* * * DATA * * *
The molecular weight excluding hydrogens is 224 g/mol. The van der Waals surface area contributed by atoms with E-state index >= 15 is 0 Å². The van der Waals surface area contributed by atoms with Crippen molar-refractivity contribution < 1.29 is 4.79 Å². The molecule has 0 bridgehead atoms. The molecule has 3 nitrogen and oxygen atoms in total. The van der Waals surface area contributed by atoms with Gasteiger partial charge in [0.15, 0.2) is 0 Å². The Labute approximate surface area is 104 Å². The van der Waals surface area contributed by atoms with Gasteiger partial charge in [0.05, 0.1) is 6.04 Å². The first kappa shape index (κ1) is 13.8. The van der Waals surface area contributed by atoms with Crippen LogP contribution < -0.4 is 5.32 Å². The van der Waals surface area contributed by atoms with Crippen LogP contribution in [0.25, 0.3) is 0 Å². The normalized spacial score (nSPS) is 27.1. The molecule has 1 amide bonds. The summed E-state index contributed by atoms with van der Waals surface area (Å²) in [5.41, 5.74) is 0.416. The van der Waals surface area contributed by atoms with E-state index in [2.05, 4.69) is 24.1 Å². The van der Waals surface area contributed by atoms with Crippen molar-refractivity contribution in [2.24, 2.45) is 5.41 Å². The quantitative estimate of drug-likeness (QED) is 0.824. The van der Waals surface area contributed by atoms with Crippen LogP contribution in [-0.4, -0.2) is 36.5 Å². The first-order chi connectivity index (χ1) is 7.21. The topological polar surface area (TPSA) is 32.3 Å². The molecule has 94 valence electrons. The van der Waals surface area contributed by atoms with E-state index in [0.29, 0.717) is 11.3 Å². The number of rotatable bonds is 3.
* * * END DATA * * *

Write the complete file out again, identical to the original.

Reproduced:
The molecular weight excluding hydrogens is 224 g/mol. The van der Waals surface area contributed by atoms with E-state index >= 15 is 0 Å². The van der Waals surface area contributed by atoms with Crippen molar-refractivity contribution < 1.29 is 4.79 Å². The molecule has 0 bridgehead atoms. The molecule has 3 nitrogen and oxygen atoms in total. The van der Waals surface area contributed by atoms with Gasteiger partial charge in [0.15, 0.2) is 0 Å². The Labute approximate surface area is 104 Å². The van der Waals surface area contributed by atoms with Gasteiger partial charge in [0.05, 0.1) is 6.04 Å². The first kappa shape index (κ1) is 13.8. The van der Waals surface area contributed by atoms with Crippen LogP contribution < -0.4 is 5.32 Å². The van der Waals surface area contributed by atoms with Crippen LogP contribution in [0.25, 0.3) is 0 Å². The normalized spacial score (nSPS) is 27.1. The molecule has 1 amide bonds. The summed E-state index contributed by atoms with van der Waals surface area (Å²) in [5.41, 5.74) is 0.416. The van der Waals surface area contributed by atoms with E-state index in [2.05, 4.69) is 24.1 Å². The van der Waals surface area contributed by atoms with Crippen molar-refractivity contribution in [2.24, 2.45) is 5.41 Å². The quantitative estimate of drug-likeness (QED) is 0.824. The van der Waals surface area contributed by atoms with Crippen LogP contribution in [-0.4, -0.2) is 36.5 Å². The first-order chi connectivity index (χ1) is 7.21. The topological polar surface area (TPSA) is 32.3 Å². The molecule has 94 valence electrons. The van der Waals surface area contributed by atoms with E-state index in [0.29, 0.717) is 11.3 Å². The number of rotatable bonds is 3.